"The Fat Boy Chronicles" is a low budget movie making a big impact. Based on a novel of the same title by Lang Buchanan (the pen name of writing partners Diane Lang and Michael Buchanan), director Jason Winn's movie tells the story of an over-weight high schooler named Jimmy (Christopher Rivera). Already tired of being bullied and feeling awful about himself, Jimmy visits Dr. Jeffords (Ron Lester), who tells him the cold, hard truth: that the longer Jimmy remains obese, the harder it will be to lose the weight and the more health problems he will encounter. And eventually, Jimmy is going to die young.
Jimmy's visit with the doctor is one of the film's best scenes. Ron Lester used to be known as the fat guy from "Varsity Blues." By age 30 he weighed 508 pounds. He had found a Hollywood niche as the lovable fat kid but was headed for an early death. So when Lester as Dr. Jeffords tells Jimmy about the physical and emotional misery that awaits him until he dies at a relatively young age, the words pack a great deal of power.
This is the final straw for Jimmy, who commits to a weight loss program that includes a change in diet, exercise, and some work on his self-esteem. Jimmy finds the bravery to take chances socially. He starts dating a girl named Sable (Kelly Washington). He starts tutoring Robb (Cole Carson), a jock who would normally bully Jimmy if he noticed him at all. Jimmy undergoes psychological and emotional changes as he transforms physically. The movie becomes a coming-of-age story plucked out of the lives of many real teens today.
All the while, he gets wonderful support from his father (Bill Murphey). Their relationship is one of my favorite parts of the movie. Jimmy's friend Paul (Chris Bert), however, has a dad who puts him through the ringer. Paul is physically and verbally abused and falls into many of the standard traps that kids do when raised in that environment. Just like most real teens, all of these characters have troubles of one kind or another. Does anyone go through adolescence without pain? No one that I know, at least. "The Fat Boy Chronicles" deserves a lot of praise for recognizing that whether you're fat or skinny, popular or a nobody, growing up is hard for everyone.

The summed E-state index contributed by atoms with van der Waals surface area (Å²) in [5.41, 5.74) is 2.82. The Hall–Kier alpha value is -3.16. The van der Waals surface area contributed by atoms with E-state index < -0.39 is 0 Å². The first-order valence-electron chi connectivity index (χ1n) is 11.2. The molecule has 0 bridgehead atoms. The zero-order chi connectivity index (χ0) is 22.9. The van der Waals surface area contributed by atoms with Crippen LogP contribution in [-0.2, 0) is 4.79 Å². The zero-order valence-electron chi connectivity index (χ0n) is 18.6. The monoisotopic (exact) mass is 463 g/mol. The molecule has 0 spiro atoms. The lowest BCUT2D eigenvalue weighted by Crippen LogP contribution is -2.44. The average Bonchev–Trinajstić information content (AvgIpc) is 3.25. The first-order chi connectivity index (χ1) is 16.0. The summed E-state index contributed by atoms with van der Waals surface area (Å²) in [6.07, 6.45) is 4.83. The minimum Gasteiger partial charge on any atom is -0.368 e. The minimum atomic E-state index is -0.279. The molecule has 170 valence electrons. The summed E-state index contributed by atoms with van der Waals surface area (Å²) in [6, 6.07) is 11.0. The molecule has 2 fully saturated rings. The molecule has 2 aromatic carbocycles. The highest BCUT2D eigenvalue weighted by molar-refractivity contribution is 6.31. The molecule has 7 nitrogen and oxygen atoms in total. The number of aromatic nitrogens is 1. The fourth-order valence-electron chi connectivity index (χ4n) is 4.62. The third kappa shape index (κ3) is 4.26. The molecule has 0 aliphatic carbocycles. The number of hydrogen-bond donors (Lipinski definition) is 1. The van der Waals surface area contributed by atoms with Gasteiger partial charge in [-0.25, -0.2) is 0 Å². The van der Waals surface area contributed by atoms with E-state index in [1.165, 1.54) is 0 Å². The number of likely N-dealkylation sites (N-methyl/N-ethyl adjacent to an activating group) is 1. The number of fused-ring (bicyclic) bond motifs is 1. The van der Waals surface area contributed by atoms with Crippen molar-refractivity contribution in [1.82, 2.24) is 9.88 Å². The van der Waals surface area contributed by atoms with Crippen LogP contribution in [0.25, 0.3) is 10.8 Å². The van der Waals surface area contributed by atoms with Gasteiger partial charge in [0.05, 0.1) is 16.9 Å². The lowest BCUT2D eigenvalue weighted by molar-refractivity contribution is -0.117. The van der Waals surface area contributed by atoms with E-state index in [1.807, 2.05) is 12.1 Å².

This is a vital, timely movie. Unfortunately, Jimmy's prognosis is something that applies to a lot of American youth. According to the CDC, childhood obesity rates have more than tripled in the past 30 years, and in 2008, more than 1/3 of children and adolescents were overweight or obese. "The Fat Boy Chronicles" takes an accurate, truthful approach to dramatizing the causes and effects of this trend. It's the food at home and at school, it's the low self-esteem created by family and peers alike, it's the lack of awareness of how drastically being overweight effects our health, and there is a definite link between bullying and kids' feelings about themselves and their lack of motivation to change.
I'm probably making the movie sound preachy, but it isn't. Nor is it a public service announcement or after school special in disguise. It's a touching drama that just happens to be built on these themes. It's a legit movie earning an impressive amount of acclaim. It has been shown at too many film festivals to list. It has been featured on news programs throughout the eastern half of the U.S. And it has been shown at numerous high schools and church youth group events, which is part of a release strategy aimed at taking the movie to the viewers who would relate to it the most.
"The Fat Boy Chronicles" is also launching the careers of its actors and director. Rivera has since appeared in an episode of Law & Order: SVU. Washington has appeared on "Parks and Recreation" and two features. Winn also seems poised to break through after working for many years as a cinematographer on music videos, commercials, and independent features and shorts. It's always a treat as movie fans to catch talent on the way up, and this is definitely an opportunity to do that.